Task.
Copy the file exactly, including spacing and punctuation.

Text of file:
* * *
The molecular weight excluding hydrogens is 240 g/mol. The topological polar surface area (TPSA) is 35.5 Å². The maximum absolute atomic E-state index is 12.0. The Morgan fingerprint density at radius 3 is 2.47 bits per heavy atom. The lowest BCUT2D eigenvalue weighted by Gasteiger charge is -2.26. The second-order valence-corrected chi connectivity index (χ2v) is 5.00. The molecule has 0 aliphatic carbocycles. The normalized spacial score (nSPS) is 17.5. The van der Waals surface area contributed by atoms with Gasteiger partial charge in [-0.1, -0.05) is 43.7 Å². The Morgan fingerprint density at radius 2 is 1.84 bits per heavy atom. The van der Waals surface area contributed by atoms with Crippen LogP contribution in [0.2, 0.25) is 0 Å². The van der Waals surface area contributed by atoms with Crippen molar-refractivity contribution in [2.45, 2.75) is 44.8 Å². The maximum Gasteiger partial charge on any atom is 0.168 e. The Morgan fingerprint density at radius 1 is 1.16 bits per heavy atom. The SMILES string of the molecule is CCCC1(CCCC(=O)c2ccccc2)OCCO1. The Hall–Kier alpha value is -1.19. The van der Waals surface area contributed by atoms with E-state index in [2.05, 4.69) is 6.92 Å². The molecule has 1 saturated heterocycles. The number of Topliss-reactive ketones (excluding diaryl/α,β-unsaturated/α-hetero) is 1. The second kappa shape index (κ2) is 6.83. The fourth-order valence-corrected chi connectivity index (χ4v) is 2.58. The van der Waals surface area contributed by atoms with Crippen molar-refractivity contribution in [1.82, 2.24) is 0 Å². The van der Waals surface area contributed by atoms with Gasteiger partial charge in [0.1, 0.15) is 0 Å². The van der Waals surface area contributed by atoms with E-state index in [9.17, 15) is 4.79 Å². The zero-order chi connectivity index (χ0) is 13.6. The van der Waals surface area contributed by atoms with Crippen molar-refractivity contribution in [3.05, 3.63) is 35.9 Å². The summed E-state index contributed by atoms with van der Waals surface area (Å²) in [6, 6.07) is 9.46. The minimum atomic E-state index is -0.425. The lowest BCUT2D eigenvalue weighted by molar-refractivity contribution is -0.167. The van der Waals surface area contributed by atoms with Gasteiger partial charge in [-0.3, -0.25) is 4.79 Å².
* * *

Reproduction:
The molecular weight excluding hydrogens is 240 g/mol. The topological polar surface area (TPSA) is 35.5 Å². The maximum absolute atomic E-state index is 12.0. The Morgan fingerprint density at radius 3 is 2.47 bits per heavy atom. The lowest BCUT2D eigenvalue weighted by Gasteiger charge is -2.26. The second-order valence-corrected chi connectivity index (χ2v) is 5.00. The molecule has 0 aliphatic carbocycles. The normalized spacial score (nSPS) is 17.5. The van der Waals surface area contributed by atoms with Gasteiger partial charge in [-0.1, -0.05) is 43.7 Å². The Morgan fingerprint density at radius 2 is 1.84 bits per heavy atom. The van der Waals surface area contributed by atoms with Crippen LogP contribution in [0.2, 0.25) is 0 Å². The van der Waals surface area contributed by atoms with Crippen molar-refractivity contribution in [2.45, 2.75) is 44.8 Å². The maximum Gasteiger partial charge on any atom is 0.168 e. The Morgan fingerprint density at radius 1 is 1.16 bits per heavy atom. The SMILES string of the molecule is CCCC1(CCCC(=O)c2ccccc2)OCCO1. The Hall–Kier alpha value is -1.19. The van der Waals surface area contributed by atoms with E-state index in [2.05, 4.69) is 6.92 Å². The molecule has 1 saturated heterocycles. The number of Topliss-reactive ketones (excluding diaryl/α,β-unsaturated/α-hetero) is 1. The second kappa shape index (κ2) is 6.83. The fourth-order valence-corrected chi connectivity index (χ4v) is 2.58. The van der Waals surface area contributed by atoms with Crippen molar-refractivity contribution in [1.82, 2.24) is 0 Å². The van der Waals surface area contributed by atoms with Gasteiger partial charge in [0.1, 0.15) is 0 Å². The van der Waals surface area contributed by atoms with E-state index in [9.17, 15) is 4.79 Å². The zero-order chi connectivity index (χ0) is 13.6. The van der Waals surface area contributed by atoms with Crippen molar-refractivity contribution in [3.05, 3.63) is 35.9 Å². The summed E-state index contributed by atoms with van der Waals surface area (Å²) in [6, 6.07) is 9.46. The minimum atomic E-state index is -0.425. The lowest BCUT2D eigenvalue weighted by molar-refractivity contribution is -0.167. The van der Waals surface area contributed by atoms with Gasteiger partial charge in [-0.3, -0.25) is 4.79 Å².